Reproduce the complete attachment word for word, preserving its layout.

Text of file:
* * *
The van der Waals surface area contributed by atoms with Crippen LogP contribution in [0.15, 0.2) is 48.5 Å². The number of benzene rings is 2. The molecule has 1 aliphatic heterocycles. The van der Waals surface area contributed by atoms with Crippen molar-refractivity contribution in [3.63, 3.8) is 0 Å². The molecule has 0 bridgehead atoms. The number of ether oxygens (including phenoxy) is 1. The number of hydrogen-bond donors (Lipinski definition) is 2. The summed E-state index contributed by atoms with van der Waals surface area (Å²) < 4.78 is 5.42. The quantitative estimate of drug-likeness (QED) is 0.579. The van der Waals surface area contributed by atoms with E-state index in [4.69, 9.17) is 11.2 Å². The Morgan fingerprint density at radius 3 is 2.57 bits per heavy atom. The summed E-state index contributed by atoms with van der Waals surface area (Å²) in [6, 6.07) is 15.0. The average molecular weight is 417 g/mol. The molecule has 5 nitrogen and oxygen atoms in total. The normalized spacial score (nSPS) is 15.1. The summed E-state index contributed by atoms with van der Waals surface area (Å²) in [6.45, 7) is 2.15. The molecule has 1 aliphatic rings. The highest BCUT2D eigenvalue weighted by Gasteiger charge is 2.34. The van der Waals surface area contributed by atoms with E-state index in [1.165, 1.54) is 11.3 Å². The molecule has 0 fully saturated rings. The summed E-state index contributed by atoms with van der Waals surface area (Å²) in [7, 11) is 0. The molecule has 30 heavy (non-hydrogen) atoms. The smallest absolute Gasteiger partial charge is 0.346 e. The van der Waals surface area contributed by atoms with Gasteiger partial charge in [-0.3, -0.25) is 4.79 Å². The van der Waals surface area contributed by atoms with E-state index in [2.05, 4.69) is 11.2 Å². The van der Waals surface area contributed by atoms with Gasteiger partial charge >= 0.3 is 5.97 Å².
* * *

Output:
The van der Waals surface area contributed by atoms with Crippen LogP contribution in [0.15, 0.2) is 48.5 Å². The number of benzene rings is 2. The molecule has 1 aliphatic heterocycles. The van der Waals surface area contributed by atoms with Crippen molar-refractivity contribution in [3.63, 3.8) is 0 Å². The molecule has 0 bridgehead atoms. The number of ether oxygens (including phenoxy) is 1. The number of hydrogen-bond donors (Lipinski definition) is 2. The summed E-state index contributed by atoms with van der Waals surface area (Å²) < 4.78 is 5.42. The quantitative estimate of drug-likeness (QED) is 0.579. The van der Waals surface area contributed by atoms with E-state index in [4.69, 9.17) is 11.2 Å². The Morgan fingerprint density at radius 3 is 2.57 bits per heavy atom. The summed E-state index contributed by atoms with van der Waals surface area (Å²) in [6, 6.07) is 15.0. The average molecular weight is 417 g/mol. The molecule has 5 nitrogen and oxygen atoms in total. The normalized spacial score (nSPS) is 15.1. The summed E-state index contributed by atoms with van der Waals surface area (Å²) in [6.45, 7) is 2.15. The molecule has 1 aliphatic rings. The highest BCUT2D eigenvalue weighted by Gasteiger charge is 2.34. The van der Waals surface area contributed by atoms with E-state index in [1.165, 1.54) is 11.3 Å². The molecule has 0 fully saturated rings. The summed E-state index contributed by atoms with van der Waals surface area (Å²) in [7, 11) is 0. The molecule has 30 heavy (non-hydrogen) atoms. The smallest absolute Gasteiger partial charge is 0.346 e. The van der Waals surface area contributed by atoms with Gasteiger partial charge in [-0.3, -0.25) is 4.79 Å². The van der Waals surface area contributed by atoms with E-state index in [2.05, 4.69) is 11.2 Å². The van der Waals surface area contributed by atoms with Gasteiger partial charge >= 0.3 is 5.97 Å².